Ukraine hints it used Western weapons to strike inside Russia for the first time

Ukraine finally has a green light to strike inside Russia using U.S. weapons — and it may have begun doing so.

A senior Ukrainian official hinted Monday that Kyiv had hit a missile system inside Russia using Western weapons, just days after many of Ukraine’s allies, including the United States, approved their limited use.

That followed months of pressure to ignore threats from the Kremlin and lift the restrictions, which Ukraine said had hampered its defensive effort. Even as President Vladimir Putin’s officials repeated their dire warnings, Ukraine signaled that it may have fired its first shots in this new reality, leaving observers to question what it could mean for the wider war.

A now-deleted post Monday on the Telegram messaging app from Ukrainian Deputy Prime Minister Iryna Vereshchuk showed a photo of what appears to be a burning military truck.

“It’s burning well. This is a Russian S-300. On Russian territory. The first days after permission to use Western weapons on the enemy’s territory,” her post read.

Vereshchuk did not provide any details about where in Russian territory the missile system was allegedly hit or when. She also did not specify if the weapons used in the strike were supplied by the U.S. NBC News could not verify whether the photo she posted showed an S-300 missile system, which is used for air defense.

Ukraine’s defense ministry did not immediately respond to a request for comment from NBC News.

Some influential Russian military bloggers were also abuzz Monday with photos circulating online of a Russian S-300 system that was purportedly hit in the Belgorod border region. One of the photos matched Vereshchuk’s.

The Institute for the Study of War also suggested in its daily report Monday that “Ukrainian forces struck a Russian S-300/400 air defense battery in Belgorod Oblast,” most likely with a high mobility artillery rocket system (HIMARS) on Saturday or Sunday.

There was no immediate reaction from the Kremlin to Vereshchuk’s claim, but Putin warned last week that European NATO states were playing with fire and risking “global conflict” by allowing Ukraine to strike inside Russia.

Since then a number of Russian officials have echoed those warnings, including threatening nuclear retaliation.

On Monday, Deputy Foreign Minister Sergei Ryabkov issued a warning to Washington against miscalculations that, he said, might have “fatal” consequences. “For reasons unknown, they underestimate the seriousness of a rebuff they may receive,” Ryabkov said, according to the state news agency Ria.

But military analysts were unconvinced by the Kremlin’s rhetorical gambit.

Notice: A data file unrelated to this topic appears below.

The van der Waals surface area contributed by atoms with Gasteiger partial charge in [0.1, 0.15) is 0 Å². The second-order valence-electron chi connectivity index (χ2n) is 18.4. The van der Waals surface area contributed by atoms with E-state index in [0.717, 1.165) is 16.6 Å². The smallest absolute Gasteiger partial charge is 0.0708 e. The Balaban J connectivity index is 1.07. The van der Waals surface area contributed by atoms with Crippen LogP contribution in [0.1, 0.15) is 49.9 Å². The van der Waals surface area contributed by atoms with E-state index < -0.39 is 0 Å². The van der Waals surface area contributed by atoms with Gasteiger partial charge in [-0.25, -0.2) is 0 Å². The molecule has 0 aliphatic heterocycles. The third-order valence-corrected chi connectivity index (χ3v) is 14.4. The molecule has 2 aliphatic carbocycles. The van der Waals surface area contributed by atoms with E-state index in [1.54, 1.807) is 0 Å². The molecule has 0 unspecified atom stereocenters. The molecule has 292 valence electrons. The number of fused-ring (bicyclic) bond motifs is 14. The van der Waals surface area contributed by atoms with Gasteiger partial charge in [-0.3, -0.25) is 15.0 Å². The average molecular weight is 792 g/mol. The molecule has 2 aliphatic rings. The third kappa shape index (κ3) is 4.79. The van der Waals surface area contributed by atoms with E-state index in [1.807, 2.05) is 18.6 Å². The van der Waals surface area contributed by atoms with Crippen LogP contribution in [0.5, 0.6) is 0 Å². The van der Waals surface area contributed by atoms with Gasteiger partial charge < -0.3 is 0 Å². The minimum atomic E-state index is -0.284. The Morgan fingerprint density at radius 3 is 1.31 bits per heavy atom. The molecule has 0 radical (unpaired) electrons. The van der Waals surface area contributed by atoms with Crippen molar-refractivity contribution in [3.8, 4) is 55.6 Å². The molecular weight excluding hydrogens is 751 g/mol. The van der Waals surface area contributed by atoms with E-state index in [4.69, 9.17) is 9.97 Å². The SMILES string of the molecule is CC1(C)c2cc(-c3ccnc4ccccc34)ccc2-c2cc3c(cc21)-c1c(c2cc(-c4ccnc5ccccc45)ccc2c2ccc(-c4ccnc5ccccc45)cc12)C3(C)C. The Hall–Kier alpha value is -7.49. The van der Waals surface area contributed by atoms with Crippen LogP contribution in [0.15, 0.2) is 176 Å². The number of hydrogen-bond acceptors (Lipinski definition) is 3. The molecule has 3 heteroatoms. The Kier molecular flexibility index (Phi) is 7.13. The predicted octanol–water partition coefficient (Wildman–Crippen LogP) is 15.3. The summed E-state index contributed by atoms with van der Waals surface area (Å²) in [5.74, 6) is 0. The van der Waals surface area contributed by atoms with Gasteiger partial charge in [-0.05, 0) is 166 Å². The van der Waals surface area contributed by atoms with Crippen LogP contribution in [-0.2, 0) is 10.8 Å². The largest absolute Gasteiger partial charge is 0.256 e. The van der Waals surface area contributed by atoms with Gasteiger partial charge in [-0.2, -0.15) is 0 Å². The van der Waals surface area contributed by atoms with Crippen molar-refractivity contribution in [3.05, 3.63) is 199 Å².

“Ukraine is bound to show they can now do this and that S-300 is a legitimate military target,” Michael Clarke, visiting professor of war studies at King’s College London, told NBC News.

Moscow will likely try to find some other nonmilitary ways of getting back at NATO countries, including sabotage, Clarke said.

“Nuclear response is still a complete red herring, though they will keep talking it up to frighten everyone,” he added.

After Russia’s sweeping advance in the northeastern Kharkiv border region last month, Kyiv was desperate to strike Russian targets just across the border that were feeding the new assault, but was handicapped by the reticence of its Western backers.

Those reservations still appear to be playing into Washington’s thinking.

Biden’s loosening of the restrictions applies only to some U.S. weapons and only in the Kharkiv region, U.S. officials told NBC News last week.

National Security Council spokesperson John Kirby said Monday the administration would hold “talks” with Kyiv about further loosening the restrictions, after Ukrainian President Volodymyr Zelenskyy suggested the shift in U.S. policy was still not enough.

Still, it could help Ukraine stop the Russians from making further inroads around Kharkiv, where their advance appears to have stalled.

Strikes against military targets on Russian soil, like the one alleged by Vereshchuk, will make Ukraine’s defenses “more proactive and resilient,” helping to stabilize the front lines, said Mykola Bielieskov, a research fellow at Ukraine’s National Institute for Strategic Studies, a government research group.

“The Kremlin is bluffing when it threatens nuclear weapons,” Bielieskov said, adding that breaking the nuclear taboo in response to such strikes would be difficult for the Kremlin to sell to a wider international audience.

“Therefore, we hope that this will become an additional incentive to remove restrictions on the use of ATACMS, which would be very useful for strikes on Russian airfields in the border region.”

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